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Theoretical mathematical physics established the possibility of an electron microscope long before the discovery of the electron. Much later, theoretical physics provided the incentive for developing an electron microscope. The realization of a working instrument had to await the maturation of a wide spectrum of new technologies. Recollections of the successes and heartbreaks of the early days of this struggle, at the University of Toronto and then at RCA, provide the background for some interesting thoughts on the importance of timing and chance in such developments. In the middle 1930s, technologies were emerging that made the transmission electron microscope possible. By contrast, electron microprobe analysis could not become practical until at least two decades later when the much more demanding technologies required had been developed.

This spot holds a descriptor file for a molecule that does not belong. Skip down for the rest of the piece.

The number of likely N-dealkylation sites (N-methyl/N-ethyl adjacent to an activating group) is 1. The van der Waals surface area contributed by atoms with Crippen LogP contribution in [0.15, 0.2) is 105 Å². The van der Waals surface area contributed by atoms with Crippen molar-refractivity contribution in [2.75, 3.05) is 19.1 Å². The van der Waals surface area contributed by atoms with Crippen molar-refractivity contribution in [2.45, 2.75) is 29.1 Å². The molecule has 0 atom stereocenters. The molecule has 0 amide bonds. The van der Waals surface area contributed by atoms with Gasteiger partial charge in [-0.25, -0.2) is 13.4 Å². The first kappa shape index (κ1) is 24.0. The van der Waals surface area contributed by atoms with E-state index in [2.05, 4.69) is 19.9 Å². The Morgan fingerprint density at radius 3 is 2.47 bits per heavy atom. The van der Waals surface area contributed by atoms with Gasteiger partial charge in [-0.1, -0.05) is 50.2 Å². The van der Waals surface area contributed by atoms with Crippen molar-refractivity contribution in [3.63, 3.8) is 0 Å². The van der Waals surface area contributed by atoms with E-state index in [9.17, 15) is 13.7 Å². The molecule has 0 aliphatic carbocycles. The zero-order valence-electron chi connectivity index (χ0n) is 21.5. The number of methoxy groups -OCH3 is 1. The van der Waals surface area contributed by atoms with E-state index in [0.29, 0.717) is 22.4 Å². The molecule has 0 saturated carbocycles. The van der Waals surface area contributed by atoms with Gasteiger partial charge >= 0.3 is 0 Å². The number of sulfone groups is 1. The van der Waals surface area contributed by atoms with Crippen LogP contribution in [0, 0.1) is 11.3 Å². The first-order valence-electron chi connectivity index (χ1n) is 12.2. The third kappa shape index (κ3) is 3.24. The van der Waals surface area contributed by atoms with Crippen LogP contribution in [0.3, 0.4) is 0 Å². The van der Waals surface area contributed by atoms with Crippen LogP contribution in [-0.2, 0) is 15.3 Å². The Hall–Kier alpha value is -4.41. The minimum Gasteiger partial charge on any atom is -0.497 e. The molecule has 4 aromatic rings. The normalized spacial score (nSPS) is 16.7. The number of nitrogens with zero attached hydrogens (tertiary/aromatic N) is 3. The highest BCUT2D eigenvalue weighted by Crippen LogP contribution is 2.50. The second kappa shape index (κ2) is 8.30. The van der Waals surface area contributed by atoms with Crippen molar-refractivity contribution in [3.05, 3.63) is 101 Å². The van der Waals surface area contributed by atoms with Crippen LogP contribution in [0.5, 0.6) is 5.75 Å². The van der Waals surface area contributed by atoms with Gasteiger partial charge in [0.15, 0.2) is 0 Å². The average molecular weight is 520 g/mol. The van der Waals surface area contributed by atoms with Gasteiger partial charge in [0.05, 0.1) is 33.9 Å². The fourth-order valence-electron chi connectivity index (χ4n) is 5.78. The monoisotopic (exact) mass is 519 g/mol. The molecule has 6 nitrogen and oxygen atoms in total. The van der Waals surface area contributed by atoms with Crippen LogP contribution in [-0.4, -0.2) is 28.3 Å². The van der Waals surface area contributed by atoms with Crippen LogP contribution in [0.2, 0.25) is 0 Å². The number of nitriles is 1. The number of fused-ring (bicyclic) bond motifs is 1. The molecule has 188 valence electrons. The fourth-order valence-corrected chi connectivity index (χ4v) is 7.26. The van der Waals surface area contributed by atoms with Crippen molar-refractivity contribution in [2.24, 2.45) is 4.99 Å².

electron microscope, electron microprobe analysis, transmission, history, technological infrastructure, metallography, metallurgical specimens, microstructure, metallographic techniques